IQALUIT, Nunavut — The city of Iqaluit declared a state of emergency on Friday due to a water shortage.
Nunavut’s capital said there has been a lack of precipitation this summer and flows on the Apex River, which is Iqaluit’s secondary water replenishment source, are at their lowest in 40 years.
As a result, Lake Geraldine, which serves as a water reservoir for Iqaluit, will not be replenished until freeze-up.
The city said it is working to get regulatory approval to pump additional water from nearby unnamed lake into the Apex River and then into Lake Geraldine.
The city said it will have to pump over 500 million liters of water. Once approved, pumping is expected to take approximately 40 days depending on rainfall.
It has long been questioned whether the water reservoir can meet the needs of Iqaluit’s growing population of over 7,700 people.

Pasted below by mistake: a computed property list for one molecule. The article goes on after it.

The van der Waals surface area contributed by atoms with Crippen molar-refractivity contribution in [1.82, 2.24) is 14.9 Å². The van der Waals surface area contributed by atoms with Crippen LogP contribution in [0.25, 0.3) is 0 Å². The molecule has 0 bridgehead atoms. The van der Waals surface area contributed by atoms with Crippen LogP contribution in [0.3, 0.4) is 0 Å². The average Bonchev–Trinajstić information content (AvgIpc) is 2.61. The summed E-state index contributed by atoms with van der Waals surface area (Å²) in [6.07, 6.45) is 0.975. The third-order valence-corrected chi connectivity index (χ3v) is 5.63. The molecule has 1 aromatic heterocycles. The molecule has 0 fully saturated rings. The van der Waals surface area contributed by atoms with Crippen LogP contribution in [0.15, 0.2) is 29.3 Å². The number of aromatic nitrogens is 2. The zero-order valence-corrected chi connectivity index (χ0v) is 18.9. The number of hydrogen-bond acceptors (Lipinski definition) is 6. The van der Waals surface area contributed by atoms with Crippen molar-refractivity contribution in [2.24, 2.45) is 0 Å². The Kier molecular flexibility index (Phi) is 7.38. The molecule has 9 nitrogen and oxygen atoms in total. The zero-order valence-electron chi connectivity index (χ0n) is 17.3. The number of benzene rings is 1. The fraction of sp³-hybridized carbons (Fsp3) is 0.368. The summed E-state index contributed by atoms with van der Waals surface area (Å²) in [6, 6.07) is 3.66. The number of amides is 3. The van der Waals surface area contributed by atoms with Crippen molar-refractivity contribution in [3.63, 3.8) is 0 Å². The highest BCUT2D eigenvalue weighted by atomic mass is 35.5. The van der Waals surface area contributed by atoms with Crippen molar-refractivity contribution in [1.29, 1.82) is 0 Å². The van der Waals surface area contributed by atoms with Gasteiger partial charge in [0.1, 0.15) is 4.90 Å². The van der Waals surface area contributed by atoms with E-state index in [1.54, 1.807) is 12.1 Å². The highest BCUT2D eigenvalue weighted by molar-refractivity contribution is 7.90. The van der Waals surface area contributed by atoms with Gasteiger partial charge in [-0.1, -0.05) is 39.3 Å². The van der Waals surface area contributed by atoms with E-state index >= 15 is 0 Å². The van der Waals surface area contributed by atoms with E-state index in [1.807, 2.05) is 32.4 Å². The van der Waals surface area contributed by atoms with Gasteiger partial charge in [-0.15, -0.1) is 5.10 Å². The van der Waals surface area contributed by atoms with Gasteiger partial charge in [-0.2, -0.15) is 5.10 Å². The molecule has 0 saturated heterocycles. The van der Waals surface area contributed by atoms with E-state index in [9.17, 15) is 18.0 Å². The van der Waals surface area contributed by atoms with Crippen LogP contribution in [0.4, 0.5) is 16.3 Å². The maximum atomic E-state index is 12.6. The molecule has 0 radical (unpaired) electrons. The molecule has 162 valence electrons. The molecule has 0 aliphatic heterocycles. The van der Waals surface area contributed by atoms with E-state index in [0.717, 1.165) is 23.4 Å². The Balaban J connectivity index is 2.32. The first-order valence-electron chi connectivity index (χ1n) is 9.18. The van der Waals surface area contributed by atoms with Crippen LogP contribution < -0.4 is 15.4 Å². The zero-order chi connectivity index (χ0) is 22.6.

Mayor Kenny Bell, at an emergency city council meeting regarding the water supply on Friday, said work was underway to fix the problem.
The federal government committed more than $214 million in April to support a new reservoir and upgrade Iqaluit’s water distribution system. The city anticipates that it will take four years before the project is completed.
A state of emergency in Iqaluit was declared in October 2021 when the city’s water supply was contaminated with fuel and subsequently a tar-like substance.
The city has since been using a water treatment bypass system to prevent contamination.
The city said it currently meets or exceeds all territorial requirements and federal guidelines for its drinking water. He said further steps to fill the reservoir will not impact drinking water quality.
This report from The Canadian Press was first published on August 12, 2022.
The Canadian Press